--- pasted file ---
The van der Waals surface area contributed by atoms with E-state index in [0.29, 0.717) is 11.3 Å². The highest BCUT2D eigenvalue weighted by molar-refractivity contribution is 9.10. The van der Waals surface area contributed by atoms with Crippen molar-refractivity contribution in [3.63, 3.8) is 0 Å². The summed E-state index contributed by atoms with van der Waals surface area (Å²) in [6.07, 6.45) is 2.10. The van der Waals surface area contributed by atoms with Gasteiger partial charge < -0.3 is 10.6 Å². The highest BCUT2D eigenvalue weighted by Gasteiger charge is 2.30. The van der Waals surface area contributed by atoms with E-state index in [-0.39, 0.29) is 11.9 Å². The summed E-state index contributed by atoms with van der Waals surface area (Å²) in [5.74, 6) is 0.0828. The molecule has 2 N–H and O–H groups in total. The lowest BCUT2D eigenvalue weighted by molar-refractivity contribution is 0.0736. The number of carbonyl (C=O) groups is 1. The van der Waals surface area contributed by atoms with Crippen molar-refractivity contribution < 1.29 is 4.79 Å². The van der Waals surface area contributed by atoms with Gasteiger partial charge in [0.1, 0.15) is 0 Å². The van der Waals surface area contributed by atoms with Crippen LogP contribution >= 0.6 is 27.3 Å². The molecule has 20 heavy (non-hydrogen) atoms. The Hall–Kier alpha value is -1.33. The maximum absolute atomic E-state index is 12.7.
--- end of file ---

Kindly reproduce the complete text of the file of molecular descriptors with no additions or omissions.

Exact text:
The van der Waals surface area contributed by atoms with E-state index in [0.29, 0.717) is 11.3 Å². The highest BCUT2D eigenvalue weighted by molar-refractivity contribution is 9.10. The van der Waals surface area contributed by atoms with Crippen molar-refractivity contribution in [3.63, 3.8) is 0 Å². The summed E-state index contributed by atoms with van der Waals surface area (Å²) in [6.07, 6.45) is 2.10. The van der Waals surface area contributed by atoms with Gasteiger partial charge < -0.3 is 10.6 Å². The highest BCUT2D eigenvalue weighted by Gasteiger charge is 2.30. The van der Waals surface area contributed by atoms with E-state index in [-0.39, 0.29) is 11.9 Å². The summed E-state index contributed by atoms with van der Waals surface area (Å²) in [5.74, 6) is 0.0828. The molecule has 2 N–H and O–H groups in total. The lowest BCUT2D eigenvalue weighted by molar-refractivity contribution is 0.0736. The number of carbonyl (C=O) groups is 1. The van der Waals surface area contributed by atoms with Crippen molar-refractivity contribution < 1.29 is 4.79 Å². The van der Waals surface area contributed by atoms with Gasteiger partial charge in [0.1, 0.15) is 0 Å². The van der Waals surface area contributed by atoms with Crippen LogP contribution >= 0.6 is 27.3 Å². The molecule has 20 heavy (non-hydrogen) atoms. The Hall–Kier alpha value is -1.33. The maximum absolute atomic E-state index is 12.7.